Lot 35
  • 35

Angelo Morbelli

180,000 - 220,000 USD
212,500 USD
bidding is closed


  • Angelo Morbelli
  • Tempi Lontani
  • signed Morbelli and dated 1908 (lower left)
  • oil on canvas


The Estate of Vance N. Jordan, New York (and sold, Sotheby's, New York, April 23, 2004, lot 77, illustrated)
Acquired at the above sale


Rome, Società di Amatori e Cultori di Belle Arti, 1908, Sala N, no. 304


Archivi del Divisionismo, Rome, 1968, vol. II, no. VI. 125

Catalogue Note

Italian Divisionism was born in part from American physicist and color theorist Ogden Rood’s Modern Chromatics of 1879. Among its chief principles, Rood's text stated that two colors juxtaposed (or “divided”), rather than mixed on the palette, would fuse, resulting in an optical effect of increased luminosity and a more realistic representation of natural light, particularly when seen at a distance. Experimenting with chromatic effects led to the Divisionists’ leading mission: the accurate recreation of all forms and effects of light (Sandra Berresford, “Divisionism:  Its Origins, Its Aims, and Its Relationship to French Post-Impressionist Painting,” Post-Impressionism, London, 1979, p. 219). Angelo Morbelli embraced Rood’s dictums and Divisionism in the late 1880s, and by the early twentieth century works like Tempi Lontani (Bygone Days) had earned his reputation as one of its greatest masters.  Divisionism became the leading avant-garde movement in Italy in the 1890s when it began to appear in exhibitions in the north from several artists, who each arrived at the technique in a different manner and adapted it to fit their individual goals.  Core members included Morbelli, Giovanni Segantini, Vittore Grubicy, Gaetano Previati, Emilio Longoni, Giuseppe Pelizza da Volpedo and Plinio Nomellini.  While Divisionists were born in various regions of Italy, Milan became the group’s artistic center, since all but Nomellini studied at the city’s Brera Academy, and all were influenced by the Scapigliati, a group of artists whose loose, atmospheric style, based on Italian sources and tradition, anticipated the Divisionists' experiments in light and atmosphere.

In their technique, Divisionists have been considered a branch of French Neo-Impressionism, yet the Italian movement’s first generation had no direct contact with these artists (though they each followed many of the same optical theories).  Largely, the Divisionists did not apply paint with the dots and points of artists such as George Seurat or Paul Signac; instead, each favored their own variant on a technique which involved applying long, thin lines or “filaments” of contrasting color, with Morbelli among the most tireless in his refinement (Norma Broude, “Italian Painting During the Impressionist Era,” World Impressionism:  The International Movement, 1860-1920, New York, 1990, p. 204). By the time he painted Tempi Lontani, Morbelli had perfected his intricate method of first sketching out his compositions in terms of chiaroscuro on a neutral ground, then creating a vibrating, luminous surface with repeated applications of a single color -- interwoven with others in fine, short strokes using a hard, three pointed brush he specifically designed for this purpose.  The painstaking genius of Morbelli’s technique is revealed in any singular detail of the composition, from the tightly concentrated lines of subtly contrasting earthy tones of the shadowy wall to the green-blue lines which run across the pale skin of the figures aged skin; as with many of his compositions, the disparate lines of color, light, and shadow are contained within a glistening gold border.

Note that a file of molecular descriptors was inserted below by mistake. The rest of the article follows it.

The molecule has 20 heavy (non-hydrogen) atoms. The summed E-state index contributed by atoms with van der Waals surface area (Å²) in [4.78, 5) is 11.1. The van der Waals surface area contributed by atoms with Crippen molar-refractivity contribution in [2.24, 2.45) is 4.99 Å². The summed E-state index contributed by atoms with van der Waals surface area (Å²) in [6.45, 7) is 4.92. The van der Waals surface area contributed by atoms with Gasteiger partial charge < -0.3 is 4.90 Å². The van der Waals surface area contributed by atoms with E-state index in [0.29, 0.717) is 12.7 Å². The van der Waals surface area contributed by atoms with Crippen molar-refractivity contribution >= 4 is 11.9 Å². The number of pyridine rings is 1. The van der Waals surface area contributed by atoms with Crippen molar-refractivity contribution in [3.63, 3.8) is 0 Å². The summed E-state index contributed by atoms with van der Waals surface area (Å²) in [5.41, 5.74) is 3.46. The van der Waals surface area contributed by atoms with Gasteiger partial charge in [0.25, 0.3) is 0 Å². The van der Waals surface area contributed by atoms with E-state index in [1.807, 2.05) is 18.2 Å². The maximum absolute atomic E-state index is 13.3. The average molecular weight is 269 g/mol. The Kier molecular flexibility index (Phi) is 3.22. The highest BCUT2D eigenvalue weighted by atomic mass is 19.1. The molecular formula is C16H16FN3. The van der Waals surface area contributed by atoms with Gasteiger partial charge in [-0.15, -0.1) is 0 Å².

The early Divisionist movement was concerned with visual objectivity in painting scenes of social reality. Morbelli was accordingly committed to using new experiments in optical theory to reveal the physical and psychological condition of the working class, social outcasts, and, as with Tempi Lontani, the elderly.  The present work follows the artist’s cycle of six paintings titled Il Poema della vecchiaia (The Poem of Old Age), exhibited at the Venice Biennale of 1903 and painted at Pio Albergo Trivulzio, a home for the disadvantaged elderly in Milan (founded in the eighteenth century and still in operation), which Morbelli first painted in 1883 and where he set up a studio in 1902-3 (fig. 1). In the following years, and through 1911, the home became a frequent location in Morbelli’s work with death, loss, and the remembrance of the past all key themes he explored with both objectivity and empathy (Lara Pucci, “Notes on Artists and Paintings,” Radical Light, Italy’s Divisonist Painters 1891-1910, exh. cat., The National Gallery, London;  Kunsthaus Zürich, June 2008 - January 2009, p. 150). While the aged figures of Tempi Lontani share a bench, the tightly cropped vertical space and the nondescript corridor suggest isolation.  A window illuminated with cold, blue-white light contrasts with the somber shade of the painting, while the figures themselves appear softly lit by a source directly in front of them, unseen by the viewer, adding to the introspection of the scene.   While this realistic study invites an emotional reaction, Morbelli wanted no hint of sentimentality in his works, his devotion to sincerity marks the modernity of his Divisionist images.